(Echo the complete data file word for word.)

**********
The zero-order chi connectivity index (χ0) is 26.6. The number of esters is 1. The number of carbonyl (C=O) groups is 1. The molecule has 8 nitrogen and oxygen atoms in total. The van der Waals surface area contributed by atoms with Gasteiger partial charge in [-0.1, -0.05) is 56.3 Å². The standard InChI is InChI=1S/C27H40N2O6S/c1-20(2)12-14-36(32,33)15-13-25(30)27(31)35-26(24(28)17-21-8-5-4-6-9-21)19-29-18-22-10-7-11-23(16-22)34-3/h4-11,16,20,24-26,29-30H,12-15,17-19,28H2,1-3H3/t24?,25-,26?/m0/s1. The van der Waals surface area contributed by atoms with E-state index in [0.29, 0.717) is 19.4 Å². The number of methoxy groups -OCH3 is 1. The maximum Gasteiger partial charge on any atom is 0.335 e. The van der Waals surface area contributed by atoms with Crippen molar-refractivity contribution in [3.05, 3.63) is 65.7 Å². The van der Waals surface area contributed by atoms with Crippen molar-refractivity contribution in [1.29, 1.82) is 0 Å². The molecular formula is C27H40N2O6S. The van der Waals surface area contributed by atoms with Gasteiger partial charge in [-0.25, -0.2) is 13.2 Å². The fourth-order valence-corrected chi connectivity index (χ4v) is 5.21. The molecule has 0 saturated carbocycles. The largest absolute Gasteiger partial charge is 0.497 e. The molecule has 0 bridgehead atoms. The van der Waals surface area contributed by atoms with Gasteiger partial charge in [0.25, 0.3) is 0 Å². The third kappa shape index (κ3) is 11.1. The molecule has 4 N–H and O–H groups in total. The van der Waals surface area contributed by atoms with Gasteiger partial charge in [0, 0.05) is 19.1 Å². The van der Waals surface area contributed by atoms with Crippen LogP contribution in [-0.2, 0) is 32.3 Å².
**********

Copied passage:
The zero-order chi connectivity index (χ0) is 26.6. The number of esters is 1. The number of carbonyl (C=O) groups is 1. The molecule has 8 nitrogen and oxygen atoms in total. The van der Waals surface area contributed by atoms with Gasteiger partial charge in [-0.1, -0.05) is 56.3 Å². The standard InChI is InChI=1S/C27H40N2O6S/c1-20(2)12-14-36(32,33)15-13-25(30)27(31)35-26(24(28)17-21-8-5-4-6-9-21)19-29-18-22-10-7-11-23(16-22)34-3/h4-11,16,20,24-26,29-30H,12-15,17-19,28H2,1-3H3/t24?,25-,26?/m0/s1. The van der Waals surface area contributed by atoms with E-state index in [0.29, 0.717) is 19.4 Å². The number of methoxy groups -OCH3 is 1. The maximum Gasteiger partial charge on any atom is 0.335 e. The van der Waals surface area contributed by atoms with Crippen molar-refractivity contribution in [3.05, 3.63) is 65.7 Å². The van der Waals surface area contributed by atoms with Crippen molar-refractivity contribution in [1.29, 1.82) is 0 Å². The molecular formula is C27H40N2O6S. The van der Waals surface area contributed by atoms with Gasteiger partial charge in [-0.25, -0.2) is 13.2 Å². The fourth-order valence-corrected chi connectivity index (χ4v) is 5.21. The molecule has 0 saturated carbocycles. The largest absolute Gasteiger partial charge is 0.497 e. The molecule has 0 bridgehead atoms. The van der Waals surface area contributed by atoms with Gasteiger partial charge in [0.25, 0.3) is 0 Å². The third kappa shape index (κ3) is 11.1. The molecule has 4 N–H and O–H groups in total. The van der Waals surface area contributed by atoms with Gasteiger partial charge in [0, 0.05) is 19.1 Å². The van der Waals surface area contributed by atoms with Crippen LogP contribution in [-0.2, 0) is 32.3 Å².